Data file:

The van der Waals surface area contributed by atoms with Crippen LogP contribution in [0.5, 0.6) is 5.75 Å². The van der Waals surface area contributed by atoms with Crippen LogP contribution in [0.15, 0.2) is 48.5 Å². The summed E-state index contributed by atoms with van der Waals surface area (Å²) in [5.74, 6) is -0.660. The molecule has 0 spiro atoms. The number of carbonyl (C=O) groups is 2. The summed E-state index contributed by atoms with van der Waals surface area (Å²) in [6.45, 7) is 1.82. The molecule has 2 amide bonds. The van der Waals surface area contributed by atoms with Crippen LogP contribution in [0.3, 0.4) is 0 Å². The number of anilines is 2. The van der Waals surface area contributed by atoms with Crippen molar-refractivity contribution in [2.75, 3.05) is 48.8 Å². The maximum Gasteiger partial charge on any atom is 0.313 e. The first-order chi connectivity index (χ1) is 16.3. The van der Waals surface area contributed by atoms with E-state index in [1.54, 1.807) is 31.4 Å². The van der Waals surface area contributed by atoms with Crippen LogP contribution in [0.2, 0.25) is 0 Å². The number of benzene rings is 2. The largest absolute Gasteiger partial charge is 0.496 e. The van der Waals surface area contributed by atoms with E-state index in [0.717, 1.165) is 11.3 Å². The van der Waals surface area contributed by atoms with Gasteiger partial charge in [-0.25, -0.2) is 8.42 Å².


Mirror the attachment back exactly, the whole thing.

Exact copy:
The van der Waals surface area contributed by atoms with Crippen LogP contribution in [0.5, 0.6) is 5.75 Å². The van der Waals surface area contributed by atoms with Crippen LogP contribution in [0.15, 0.2) is 48.5 Å². The summed E-state index contributed by atoms with van der Waals surface area (Å²) in [5.74, 6) is -0.660. The molecule has 0 spiro atoms. The number of carbonyl (C=O) groups is 2. The summed E-state index contributed by atoms with van der Waals surface area (Å²) in [6.45, 7) is 1.82. The molecule has 2 amide bonds. The van der Waals surface area contributed by atoms with Crippen LogP contribution in [0.3, 0.4) is 0 Å². The number of anilines is 2. The van der Waals surface area contributed by atoms with Crippen molar-refractivity contribution in [2.75, 3.05) is 48.8 Å². The maximum Gasteiger partial charge on any atom is 0.313 e. The first-order chi connectivity index (χ1) is 16.3. The van der Waals surface area contributed by atoms with E-state index in [1.54, 1.807) is 31.4 Å². The van der Waals surface area contributed by atoms with Crippen LogP contribution in [0.2, 0.25) is 0 Å². The number of benzene rings is 2. The largest absolute Gasteiger partial charge is 0.496 e. The van der Waals surface area contributed by atoms with E-state index in [0.717, 1.165) is 11.3 Å². The van der Waals surface area contributed by atoms with Gasteiger partial charge in [-0.25, -0.2) is 8.42 Å².